They go by a lot of names: fugu, pufferfish, globefish and blowfish. By any of its names, blowfish has drama. The toxins in some parts of the fish's flesh can cause tingling in the lips, rapid heart rate and a host of other more serious symptoms. For this reason, consumption of blowfish is outlawed or limited in many countries. The new Blowfish Bar and Grill at Bay Pines draws its drama from something else altogether.
Formed in 1986, Hootie & the Blowfish went on to have their debut album go platinum 16 times over, making it the best-selling album of 1995. Football legend Dan Marino appeared in one of their videos, their songs made it into Friends episodes and Jim Carrey movies, and lead singer Darius Rucker became something of a national heartthrob. But all good things must come to an end.
The band still gets together for charity events, but the four bandmates have gone on to other things. In the case of Dean Felber, one of them is the Blowfish Bar and Grill. He and his wife, Andrea, along with partners Mike and Katie Vitale, took what was recently Toucans Ale House and made it into something that's equal parts music venue and restaurant.
With a broad patio and extended indoor bar flanked by flat-screen televisions, it's a casual, good-times kind of place (and daily happy hour $2.50 wells don't hurt). Most nights the stage gets going with local and regional blues acts around dinnertime, and the drink menu is an homage to 1990s hits.
I started one night with a Self Esteem ($6.50), and I'm not a huge fan of the band Offspring. It was the Wild Turkey that drew me, paired with amaretto, Apple Pucker and cranberry. Not a bad drink, although a shorter glass and less ice and juice would have showcased the bourbon to better effect. Other quaffs? The Even Flow, the Man in the Box (would Alice in Chains be fans of peach schnapps? who can say?) and the Come as You Are.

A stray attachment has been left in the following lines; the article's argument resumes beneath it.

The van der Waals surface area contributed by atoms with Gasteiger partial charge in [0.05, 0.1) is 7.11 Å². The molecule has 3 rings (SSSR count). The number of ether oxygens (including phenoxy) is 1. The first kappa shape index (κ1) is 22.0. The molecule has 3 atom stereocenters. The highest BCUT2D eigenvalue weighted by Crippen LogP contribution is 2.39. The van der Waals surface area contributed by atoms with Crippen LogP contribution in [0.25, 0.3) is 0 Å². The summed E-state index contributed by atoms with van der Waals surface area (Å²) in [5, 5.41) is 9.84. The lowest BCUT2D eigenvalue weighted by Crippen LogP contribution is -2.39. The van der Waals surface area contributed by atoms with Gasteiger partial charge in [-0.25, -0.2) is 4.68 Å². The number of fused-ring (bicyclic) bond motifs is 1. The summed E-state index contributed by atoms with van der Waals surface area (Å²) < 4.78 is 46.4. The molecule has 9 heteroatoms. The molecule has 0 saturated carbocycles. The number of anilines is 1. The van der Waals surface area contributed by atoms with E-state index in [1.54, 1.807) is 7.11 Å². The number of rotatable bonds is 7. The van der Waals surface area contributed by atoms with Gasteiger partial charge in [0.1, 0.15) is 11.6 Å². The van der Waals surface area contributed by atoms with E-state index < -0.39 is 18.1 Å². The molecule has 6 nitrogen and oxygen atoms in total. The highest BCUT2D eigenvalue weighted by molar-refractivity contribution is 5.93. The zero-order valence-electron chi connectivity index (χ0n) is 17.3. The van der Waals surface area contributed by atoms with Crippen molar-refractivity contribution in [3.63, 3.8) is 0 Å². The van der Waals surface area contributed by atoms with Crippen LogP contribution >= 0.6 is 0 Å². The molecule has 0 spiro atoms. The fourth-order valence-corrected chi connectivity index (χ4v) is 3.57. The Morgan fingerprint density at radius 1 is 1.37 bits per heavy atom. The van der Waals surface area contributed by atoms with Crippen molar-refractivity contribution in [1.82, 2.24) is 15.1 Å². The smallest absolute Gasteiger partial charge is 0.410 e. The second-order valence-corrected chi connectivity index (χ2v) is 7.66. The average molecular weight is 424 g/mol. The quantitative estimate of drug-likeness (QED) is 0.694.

This last seems as much credo as homage to Nirvana. Blowfish seems equally accommodating of shorts and T-shirts as work duds. The staff is young, bubbly and warm (if not incredibly inexperienced) and the menu is bar food with a deeply Southern sensibility.
Felber, a Charleston resident much of the year, brought some South Carolina staples to St. Petersburg, the most addictive of which may be the Shock Top beer-battered dill pickle spears ($6.95), its horseradish ranch a punchy foil for the salty, crunchy snacks. The Charleston Chips with "moody bleu cheese" ($7.95) didn't translate quite as well, a preponderance of slightly floppy, undercooked potato rounds gumming up the works.
Smoked fish spread ($7.95) seemed gloriously Floridian, with little bits of celery providing textural interest and moistened by mayo, jalapenos, lemon wedges, and crackers on the side. The ahi tuna appetizer ($8.95) on the other hand, a dish that seems positively mandatory for menus these days, was inelegantly presented, its tuna overly warm and with a super-salty edge of blackening spices.
The entree list is dominated by a phalanx of burger options ($7.95 to $9.95), the building block a half-pound Angus patty a little shy on beefy flavor, but capped by a nicely toasted pillowy kaiser roll, served with skinny seasoned fries and a snappy pickle spear. The andouille-topped burger ($9.95) had a subtle Cajun accent, but its jack cheese and red onion gave it some oomph.
Of the more ambitious entrees, restraint would improve things. The house shrimp and grits ($9.95) brought six prawns with a subtle bacon flavor over way too much cheese grits (and their texture too solid). Cut that quantity in half and loosen it up and we're cooking with gas. Same goes for a blackened chicken pasta ($9.95), which brought a huge quantity of pasta and chicken, its blackening spices, marinara and alfredo coming together muddily.
In short, there are a number of pleasant dishes at Blowfish, but you're probably coming for the music (or the possibility of seeing Hootie or a Blowfish or two — in fact Darius Rucker swung by for a surprise jam recently). Maybe you can even watch a cover of Oasis' Wonderwall while sipping a drink of the same name (go ahead, it's something refreshing with Crown Royal).
Laura Reiley can be reached at [email protected] or (727) 892-2293. Follow @lreiley on Twitter. She dines anonymously and unannounced; the Times pays all expenses.